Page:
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Photo: English Collective of Prostitutes

On Tuesday 3 November, the English Collective of Prostitutes (ECP) held an evidence-gathering symposium in the House of Commons.

The English Collective of Prostitutes has campaigned for decades to decriminalise their work. Currently, prostitution itself is legal, but the activities that make up part of the work (such as brothel-keeping or working on the street) are illegal. Enforcement is inconsistent in the UK, but the ECP has been drawing attention to raids in Soho and the misuse of Anti-Social Behaviour Orders (ASBOs) to curb prostitution recently.

After an amendment was added last year to the Modern Slavery Bill by Labour MP Fiona Mactaggart that sought to fully criminalise sex work, it became apparent more well-referenced and credible evidence was needed. Parliament records all evidence given in a research library, and at the request of John McDonnell MP, now Shadow Chancellor, the ECP set out to provide up to date testimonies from sex worker groups and researchers that parliamentarians can draw on when making policy. The Green Party has long supported the decriminalisation of sex work, and Natalie Bennett joined a packed room to speak about the journey the Green Party took to arrive at this stance.

Niki Adams, spokeswoman for the English Collective of Prostitutes said: “The symposium made a very compelling case for decriminalisation. Politicians charged with the weighty responsibility of making laws should ensure that it is evidence based and reflects the growing concern that criminalisation undermines safety and causes great injustice. Especially at this time of austerity where more women, particularly mothers are going into prostitution”.

Ten international speakers were in attendance from all over the world, and one of the most harrowing and raw testimonies came from Pye Jakobsson, from the Rose Alliance in Sweden. Sweden implements the “Nordic model”, also dubbed the “Nordic Regime”. The Nordic Model derives from radical feminist thought that in order to curb prostitution, which it sees as violence against women, legislation should not harm the women but criminalise men, the customers. Pye effectively ripped that idea to shreds. She said that it is impossible to criminalise the customers but not sex workers when their right to work how they see fit isn’t protected under the law, and cannot employ safety measures.  In her words, the legislation pathologizes sex workers and sees them as in need of rescue, and that the root of the policy is to protect society from prostitutes that it sees as deviant, stemming from an utter contempt of their line of work under a veneer of concern.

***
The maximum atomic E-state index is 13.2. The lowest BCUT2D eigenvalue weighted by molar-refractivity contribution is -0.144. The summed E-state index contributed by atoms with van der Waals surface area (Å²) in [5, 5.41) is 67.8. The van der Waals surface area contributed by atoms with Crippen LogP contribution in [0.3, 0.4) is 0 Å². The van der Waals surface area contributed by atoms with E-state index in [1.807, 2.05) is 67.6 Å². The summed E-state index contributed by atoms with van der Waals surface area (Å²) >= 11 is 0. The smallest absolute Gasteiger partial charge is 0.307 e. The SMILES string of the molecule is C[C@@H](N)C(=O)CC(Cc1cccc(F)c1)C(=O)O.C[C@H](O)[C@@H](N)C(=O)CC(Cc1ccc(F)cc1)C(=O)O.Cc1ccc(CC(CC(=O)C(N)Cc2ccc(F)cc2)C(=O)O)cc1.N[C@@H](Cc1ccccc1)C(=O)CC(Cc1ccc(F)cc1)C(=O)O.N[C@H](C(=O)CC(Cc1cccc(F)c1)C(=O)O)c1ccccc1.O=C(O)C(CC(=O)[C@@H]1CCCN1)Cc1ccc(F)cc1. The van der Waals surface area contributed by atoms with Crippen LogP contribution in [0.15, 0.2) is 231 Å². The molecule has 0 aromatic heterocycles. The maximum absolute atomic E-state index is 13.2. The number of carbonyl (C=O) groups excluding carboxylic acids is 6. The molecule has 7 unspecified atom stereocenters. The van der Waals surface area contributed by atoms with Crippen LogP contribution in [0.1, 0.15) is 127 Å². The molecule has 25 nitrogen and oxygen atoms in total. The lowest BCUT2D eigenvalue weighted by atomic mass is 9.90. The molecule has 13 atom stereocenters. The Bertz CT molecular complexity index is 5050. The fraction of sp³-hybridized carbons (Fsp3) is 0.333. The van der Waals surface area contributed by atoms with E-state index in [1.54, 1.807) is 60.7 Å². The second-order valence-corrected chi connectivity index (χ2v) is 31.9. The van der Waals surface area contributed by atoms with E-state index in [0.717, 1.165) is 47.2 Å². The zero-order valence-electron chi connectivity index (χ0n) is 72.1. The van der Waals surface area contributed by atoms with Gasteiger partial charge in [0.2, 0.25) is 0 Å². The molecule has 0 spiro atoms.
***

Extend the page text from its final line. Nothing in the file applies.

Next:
Liz Hilton’s testimony from Thailand showed many of the same consequences of criminalising sex work. In her country, sex work is fully criminalised and she also described the opportunity it created for corruption by government officials. Most sex workers are single mothers without qualifications who make double the minimum wage as prostitutes, a feat in itself. They send home £300M to their families in rural areas, which is bigger than any government aid project. An estimated £53,000 a year is paid to government officials as bribes, and she said sex workers take turns to get arrested so that the police can meet their quotas, where they are sent to welfare programmes that teach them to sew unsellable doodads. She said: “Criminalisation has been a spectacular failure to end prostitution in Thailand and around the world”.